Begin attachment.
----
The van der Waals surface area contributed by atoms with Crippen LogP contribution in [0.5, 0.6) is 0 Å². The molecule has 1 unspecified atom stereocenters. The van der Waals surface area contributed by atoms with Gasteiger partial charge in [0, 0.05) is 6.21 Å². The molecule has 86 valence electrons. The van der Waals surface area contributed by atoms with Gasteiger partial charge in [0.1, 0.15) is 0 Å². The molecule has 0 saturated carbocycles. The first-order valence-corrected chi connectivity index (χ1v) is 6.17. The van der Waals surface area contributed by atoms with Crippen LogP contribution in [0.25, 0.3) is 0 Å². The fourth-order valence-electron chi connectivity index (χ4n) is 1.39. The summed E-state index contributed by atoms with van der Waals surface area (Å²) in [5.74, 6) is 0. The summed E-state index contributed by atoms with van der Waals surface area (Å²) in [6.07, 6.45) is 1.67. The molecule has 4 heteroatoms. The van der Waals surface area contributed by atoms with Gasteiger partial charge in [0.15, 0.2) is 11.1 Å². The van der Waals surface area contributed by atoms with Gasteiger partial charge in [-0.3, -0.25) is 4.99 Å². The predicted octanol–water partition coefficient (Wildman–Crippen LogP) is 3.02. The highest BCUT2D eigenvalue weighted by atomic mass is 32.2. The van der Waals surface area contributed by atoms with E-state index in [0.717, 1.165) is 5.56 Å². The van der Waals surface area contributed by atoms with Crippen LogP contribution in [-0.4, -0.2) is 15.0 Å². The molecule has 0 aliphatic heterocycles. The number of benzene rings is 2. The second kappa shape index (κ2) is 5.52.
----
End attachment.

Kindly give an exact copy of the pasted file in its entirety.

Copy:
The van der Waals surface area contributed by atoms with Crippen LogP contribution in [0.5, 0.6) is 0 Å². The molecule has 1 unspecified atom stereocenters. The van der Waals surface area contributed by atoms with Gasteiger partial charge in [0, 0.05) is 6.21 Å². The molecule has 86 valence electrons. The van der Waals surface area contributed by atoms with Gasteiger partial charge in [0.1, 0.15) is 0 Å². The molecule has 0 saturated carbocycles. The first-order valence-corrected chi connectivity index (χ1v) is 6.17. The van der Waals surface area contributed by atoms with Crippen LogP contribution in [0.25, 0.3) is 0 Å². The fourth-order valence-electron chi connectivity index (χ4n) is 1.39. The summed E-state index contributed by atoms with van der Waals surface area (Å²) in [5.74, 6) is 0. The summed E-state index contributed by atoms with van der Waals surface area (Å²) in [6.07, 6.45) is 1.67. The molecule has 4 heteroatoms. The van der Waals surface area contributed by atoms with Gasteiger partial charge in [0.15, 0.2) is 11.1 Å². The van der Waals surface area contributed by atoms with Gasteiger partial charge in [-0.3, -0.25) is 4.99 Å². The predicted octanol–water partition coefficient (Wildman–Crippen LogP) is 3.02. The highest BCUT2D eigenvalue weighted by atomic mass is 32.2. The van der Waals surface area contributed by atoms with E-state index in [0.717, 1.165) is 5.56 Å². The van der Waals surface area contributed by atoms with Crippen LogP contribution in [-0.4, -0.2) is 15.0 Å². The molecule has 0 aliphatic heterocycles. The number of benzene rings is 2. The second kappa shape index (κ2) is 5.52.